By Kate Kelland
LONDON (Reuters) – Clear and consistent messaging about lockdown measures, why they are needed, and about the practicalities of social distancing such as food and finances, are crucial to their potential for slowing outbreaks of disease, researchers said on Tuesday.
With hundreds of cities worldwide already using isolation and quarantine during the COVID-19 pandemic caused by the new coronavirus – and more likely to follow – a study of previous disease outbreaks found that quarantine adherence rates range from 0% to more than 92%, and that clarity is key.
If instructions or language are unclear, then people tend to make up their own rules, the research found, and social pressure from others to comply with quarantine is also important.
“The effectiveness of quarantine depends on how many people do it, so it is important to know what makes people more likely to comply,” said Simon Wessely, a professor of psychological medicine at King’s College London’s Institute of Psychiatry, Psychology & Neuroscience, who worked on the research.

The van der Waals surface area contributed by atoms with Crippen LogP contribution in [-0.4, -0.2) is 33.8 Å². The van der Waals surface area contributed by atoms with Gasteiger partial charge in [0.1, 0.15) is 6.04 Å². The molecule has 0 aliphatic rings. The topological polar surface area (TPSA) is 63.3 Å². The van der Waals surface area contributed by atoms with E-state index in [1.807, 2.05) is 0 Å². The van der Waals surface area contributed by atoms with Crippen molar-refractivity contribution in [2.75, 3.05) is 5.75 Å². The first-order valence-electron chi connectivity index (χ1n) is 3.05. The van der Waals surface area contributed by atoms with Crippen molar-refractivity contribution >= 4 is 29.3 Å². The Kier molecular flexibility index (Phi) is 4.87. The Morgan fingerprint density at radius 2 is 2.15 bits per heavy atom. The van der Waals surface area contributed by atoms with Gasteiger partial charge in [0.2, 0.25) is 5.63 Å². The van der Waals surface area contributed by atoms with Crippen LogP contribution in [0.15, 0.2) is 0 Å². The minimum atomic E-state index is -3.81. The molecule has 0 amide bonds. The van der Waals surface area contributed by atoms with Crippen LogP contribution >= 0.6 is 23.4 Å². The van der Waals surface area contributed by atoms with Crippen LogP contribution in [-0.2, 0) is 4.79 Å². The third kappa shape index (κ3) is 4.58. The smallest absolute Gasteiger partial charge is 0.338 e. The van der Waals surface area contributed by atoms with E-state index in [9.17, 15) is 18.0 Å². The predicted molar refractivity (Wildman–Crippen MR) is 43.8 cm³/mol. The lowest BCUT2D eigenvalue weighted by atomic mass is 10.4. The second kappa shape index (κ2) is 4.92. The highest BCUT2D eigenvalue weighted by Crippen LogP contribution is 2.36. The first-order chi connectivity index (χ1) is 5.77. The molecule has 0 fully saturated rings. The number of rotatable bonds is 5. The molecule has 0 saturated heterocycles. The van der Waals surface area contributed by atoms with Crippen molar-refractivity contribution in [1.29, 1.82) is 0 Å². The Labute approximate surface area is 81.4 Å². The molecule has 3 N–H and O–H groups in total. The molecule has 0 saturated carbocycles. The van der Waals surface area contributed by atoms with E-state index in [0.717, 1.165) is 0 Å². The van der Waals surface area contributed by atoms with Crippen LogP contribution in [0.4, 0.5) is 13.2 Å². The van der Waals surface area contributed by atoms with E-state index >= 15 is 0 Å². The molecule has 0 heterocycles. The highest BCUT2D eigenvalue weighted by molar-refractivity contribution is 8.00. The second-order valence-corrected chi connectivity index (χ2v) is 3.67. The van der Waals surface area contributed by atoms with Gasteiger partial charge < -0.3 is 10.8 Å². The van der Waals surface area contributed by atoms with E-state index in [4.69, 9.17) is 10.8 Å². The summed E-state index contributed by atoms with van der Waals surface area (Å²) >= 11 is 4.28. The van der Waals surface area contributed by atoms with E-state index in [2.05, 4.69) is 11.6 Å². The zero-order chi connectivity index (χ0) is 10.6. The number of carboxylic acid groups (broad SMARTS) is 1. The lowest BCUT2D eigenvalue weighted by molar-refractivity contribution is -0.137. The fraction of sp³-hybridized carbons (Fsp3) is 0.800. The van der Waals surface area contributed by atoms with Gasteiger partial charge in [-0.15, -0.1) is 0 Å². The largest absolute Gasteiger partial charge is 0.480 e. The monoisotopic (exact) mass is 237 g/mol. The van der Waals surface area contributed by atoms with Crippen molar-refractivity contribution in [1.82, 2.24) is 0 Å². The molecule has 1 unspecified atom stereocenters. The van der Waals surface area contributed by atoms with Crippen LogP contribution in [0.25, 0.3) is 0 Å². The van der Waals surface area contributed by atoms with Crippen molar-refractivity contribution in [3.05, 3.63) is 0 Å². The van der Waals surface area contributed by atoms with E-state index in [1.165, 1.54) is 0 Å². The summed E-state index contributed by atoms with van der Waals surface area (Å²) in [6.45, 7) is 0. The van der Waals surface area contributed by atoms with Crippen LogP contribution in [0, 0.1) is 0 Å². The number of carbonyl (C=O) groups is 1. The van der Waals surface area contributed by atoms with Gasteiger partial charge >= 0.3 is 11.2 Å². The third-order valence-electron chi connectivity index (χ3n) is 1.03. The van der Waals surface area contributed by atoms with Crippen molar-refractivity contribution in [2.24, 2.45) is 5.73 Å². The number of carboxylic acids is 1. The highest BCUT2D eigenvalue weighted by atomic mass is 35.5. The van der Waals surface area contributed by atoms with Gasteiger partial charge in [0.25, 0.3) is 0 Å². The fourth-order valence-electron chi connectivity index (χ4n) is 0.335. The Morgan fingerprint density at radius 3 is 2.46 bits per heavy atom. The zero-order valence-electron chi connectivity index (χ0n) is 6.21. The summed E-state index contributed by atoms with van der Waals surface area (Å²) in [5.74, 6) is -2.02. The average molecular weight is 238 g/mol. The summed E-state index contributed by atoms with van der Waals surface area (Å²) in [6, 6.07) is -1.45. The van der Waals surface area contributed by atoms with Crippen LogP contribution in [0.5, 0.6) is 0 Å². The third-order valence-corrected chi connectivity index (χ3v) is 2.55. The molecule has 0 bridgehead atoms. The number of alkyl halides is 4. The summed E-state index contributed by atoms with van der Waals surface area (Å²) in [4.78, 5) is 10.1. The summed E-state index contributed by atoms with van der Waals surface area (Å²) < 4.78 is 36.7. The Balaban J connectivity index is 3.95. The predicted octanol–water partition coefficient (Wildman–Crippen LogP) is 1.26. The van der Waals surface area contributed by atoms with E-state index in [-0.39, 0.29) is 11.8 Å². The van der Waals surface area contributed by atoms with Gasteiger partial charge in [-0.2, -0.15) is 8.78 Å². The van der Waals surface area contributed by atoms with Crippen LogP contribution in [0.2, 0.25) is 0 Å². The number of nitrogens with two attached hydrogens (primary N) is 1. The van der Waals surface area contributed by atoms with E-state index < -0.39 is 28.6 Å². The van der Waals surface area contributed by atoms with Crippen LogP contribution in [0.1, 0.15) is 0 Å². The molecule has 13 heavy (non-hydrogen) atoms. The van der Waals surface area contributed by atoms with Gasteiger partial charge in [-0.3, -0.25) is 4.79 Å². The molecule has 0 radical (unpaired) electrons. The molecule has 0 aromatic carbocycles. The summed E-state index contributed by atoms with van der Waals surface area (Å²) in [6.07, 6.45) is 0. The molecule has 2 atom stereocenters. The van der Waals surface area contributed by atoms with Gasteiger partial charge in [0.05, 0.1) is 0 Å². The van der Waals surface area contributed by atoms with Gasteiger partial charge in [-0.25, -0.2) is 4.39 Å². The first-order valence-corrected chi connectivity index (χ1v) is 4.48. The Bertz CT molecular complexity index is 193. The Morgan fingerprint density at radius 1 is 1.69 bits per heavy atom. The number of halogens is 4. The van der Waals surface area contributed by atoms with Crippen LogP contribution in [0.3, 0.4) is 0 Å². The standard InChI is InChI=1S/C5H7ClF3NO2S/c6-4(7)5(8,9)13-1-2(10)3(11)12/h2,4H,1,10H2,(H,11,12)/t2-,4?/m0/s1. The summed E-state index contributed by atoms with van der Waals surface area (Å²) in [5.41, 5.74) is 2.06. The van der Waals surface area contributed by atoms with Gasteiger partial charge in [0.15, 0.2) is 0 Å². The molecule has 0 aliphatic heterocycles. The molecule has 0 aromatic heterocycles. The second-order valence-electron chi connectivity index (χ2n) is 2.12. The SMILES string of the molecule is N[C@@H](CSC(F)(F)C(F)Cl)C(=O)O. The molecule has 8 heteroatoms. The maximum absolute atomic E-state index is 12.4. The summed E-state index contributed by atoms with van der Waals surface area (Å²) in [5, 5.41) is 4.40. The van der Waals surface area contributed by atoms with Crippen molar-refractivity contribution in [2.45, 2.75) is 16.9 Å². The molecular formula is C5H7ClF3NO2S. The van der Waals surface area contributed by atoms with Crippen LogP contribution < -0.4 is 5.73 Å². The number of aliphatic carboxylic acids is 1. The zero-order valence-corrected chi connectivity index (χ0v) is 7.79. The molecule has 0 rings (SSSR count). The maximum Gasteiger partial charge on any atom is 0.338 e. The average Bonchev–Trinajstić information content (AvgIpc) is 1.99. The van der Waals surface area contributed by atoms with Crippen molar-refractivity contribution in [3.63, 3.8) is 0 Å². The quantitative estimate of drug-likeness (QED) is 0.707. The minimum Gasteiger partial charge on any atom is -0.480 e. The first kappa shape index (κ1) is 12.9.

“In the era of ‘fake news’, consistent messaging is difficult, but leaving the information needs of the public unmet can be dangerous. Public health teams should provide clear, authoritative information…and then check the messages are getting through.”
Published in the journal Public Health, the research analyzed data from 14 studies from around the world looking at adherence by different groups to quarantines during a range of disease outbreaks including Ebola, Severe Acute Respiratory Syndrome (SARS), the H1N1 flu pandemic and mumps.
If people believed that quarantine was beneficial in controlling the outbreak, and if they also believed the disease itself is risky, then adherence tended to be better – especially if lockdown measures began fairly swiftly to slow the spread of the disease.
Rebecca Webster, who co-led the study, said it showed that because people vary so much in their adherence to quarantine, “public health officials should provide a timely, clear rationale for (it)”.
“Our research also showed that messaging around the benefit…could be influential, as well as ensuring that sufficient supplies of food, medication and other essentials are provided,” she said.
(Reporting by Kate Kelland, Editing by William Maclean)